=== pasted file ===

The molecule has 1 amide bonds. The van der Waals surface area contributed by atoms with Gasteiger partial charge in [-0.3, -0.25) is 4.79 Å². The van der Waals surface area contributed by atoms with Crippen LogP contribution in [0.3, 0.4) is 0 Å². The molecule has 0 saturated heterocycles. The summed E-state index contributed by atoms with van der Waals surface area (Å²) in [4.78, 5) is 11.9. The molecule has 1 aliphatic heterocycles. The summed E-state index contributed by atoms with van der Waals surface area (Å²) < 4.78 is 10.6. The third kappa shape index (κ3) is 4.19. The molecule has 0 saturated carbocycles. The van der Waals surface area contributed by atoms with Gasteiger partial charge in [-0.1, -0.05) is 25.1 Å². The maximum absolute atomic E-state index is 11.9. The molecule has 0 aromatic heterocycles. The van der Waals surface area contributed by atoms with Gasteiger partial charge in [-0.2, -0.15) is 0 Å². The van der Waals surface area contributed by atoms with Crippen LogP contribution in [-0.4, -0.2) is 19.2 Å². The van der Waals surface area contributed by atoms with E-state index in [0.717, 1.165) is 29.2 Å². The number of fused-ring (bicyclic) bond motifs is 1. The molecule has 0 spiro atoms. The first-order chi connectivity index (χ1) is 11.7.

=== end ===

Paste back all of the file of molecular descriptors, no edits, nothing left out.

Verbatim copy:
The molecule has 1 amide bonds. The van der Waals surface area contributed by atoms with Gasteiger partial charge in [-0.3, -0.25) is 4.79 Å². The van der Waals surface area contributed by atoms with Crippen LogP contribution in [0.3, 0.4) is 0 Å². The molecule has 0 saturated heterocycles. The summed E-state index contributed by atoms with van der Waals surface area (Å²) in [4.78, 5) is 11.9. The molecule has 1 aliphatic heterocycles. The summed E-state index contributed by atoms with van der Waals surface area (Å²) < 4.78 is 10.6. The third kappa shape index (κ3) is 4.19. The molecule has 0 saturated carbocycles. The van der Waals surface area contributed by atoms with Gasteiger partial charge in [-0.1, -0.05) is 25.1 Å². The maximum absolute atomic E-state index is 11.9. The molecule has 0 aromatic heterocycles. The van der Waals surface area contributed by atoms with Gasteiger partial charge in [-0.2, -0.15) is 0 Å². The van der Waals surface area contributed by atoms with Crippen LogP contribution in [-0.4, -0.2) is 19.2 Å². The van der Waals surface area contributed by atoms with E-state index in [0.717, 1.165) is 29.2 Å². The number of fused-ring (bicyclic) bond motifs is 1. The molecule has 0 spiro atoms. The first-order chi connectivity index (χ1) is 11.7.